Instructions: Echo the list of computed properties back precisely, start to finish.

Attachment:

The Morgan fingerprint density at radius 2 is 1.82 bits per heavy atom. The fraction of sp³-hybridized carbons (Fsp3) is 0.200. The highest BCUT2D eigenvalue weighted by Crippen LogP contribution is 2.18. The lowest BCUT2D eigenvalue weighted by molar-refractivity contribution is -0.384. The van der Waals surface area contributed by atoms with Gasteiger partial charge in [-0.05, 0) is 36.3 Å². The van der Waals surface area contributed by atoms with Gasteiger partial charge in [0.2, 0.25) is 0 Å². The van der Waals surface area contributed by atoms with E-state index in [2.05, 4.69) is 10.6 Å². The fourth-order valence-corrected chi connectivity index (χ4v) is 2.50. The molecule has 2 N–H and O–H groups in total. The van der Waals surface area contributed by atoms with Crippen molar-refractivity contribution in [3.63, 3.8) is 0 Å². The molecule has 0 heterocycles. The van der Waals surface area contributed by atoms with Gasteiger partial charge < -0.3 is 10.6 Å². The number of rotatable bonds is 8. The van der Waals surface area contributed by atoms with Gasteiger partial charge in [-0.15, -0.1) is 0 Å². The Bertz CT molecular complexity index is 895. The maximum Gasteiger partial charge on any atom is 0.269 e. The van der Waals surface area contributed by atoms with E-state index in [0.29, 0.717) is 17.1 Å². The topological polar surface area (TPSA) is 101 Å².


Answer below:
The Morgan fingerprint density at radius 2 is 1.82 bits per heavy atom. The fraction of sp³-hybridized carbons (Fsp3) is 0.200. The highest BCUT2D eigenvalue weighted by Crippen LogP contribution is 2.18. The lowest BCUT2D eigenvalue weighted by molar-refractivity contribution is -0.384. The van der Waals surface area contributed by atoms with Gasteiger partial charge in [-0.05, 0) is 36.3 Å². The van der Waals surface area contributed by atoms with Gasteiger partial charge in [0.2, 0.25) is 0 Å². The van der Waals surface area contributed by atoms with E-state index in [2.05, 4.69) is 10.6 Å². The fourth-order valence-corrected chi connectivity index (χ4v) is 2.50. The molecule has 2 N–H and O–H groups in total. The van der Waals surface area contributed by atoms with Crippen molar-refractivity contribution in [3.63, 3.8) is 0 Å². The molecule has 0 heterocycles. The van der Waals surface area contributed by atoms with Gasteiger partial charge < -0.3 is 10.6 Å². The number of rotatable bonds is 8. The van der Waals surface area contributed by atoms with Gasteiger partial charge in [-0.15, -0.1) is 0 Å². The Bertz CT molecular complexity index is 895. The maximum Gasteiger partial charge on any atom is 0.269 e. The van der Waals surface area contributed by atoms with E-state index in [0.29, 0.717) is 17.1 Å². The topological polar surface area (TPSA) is 101 Å².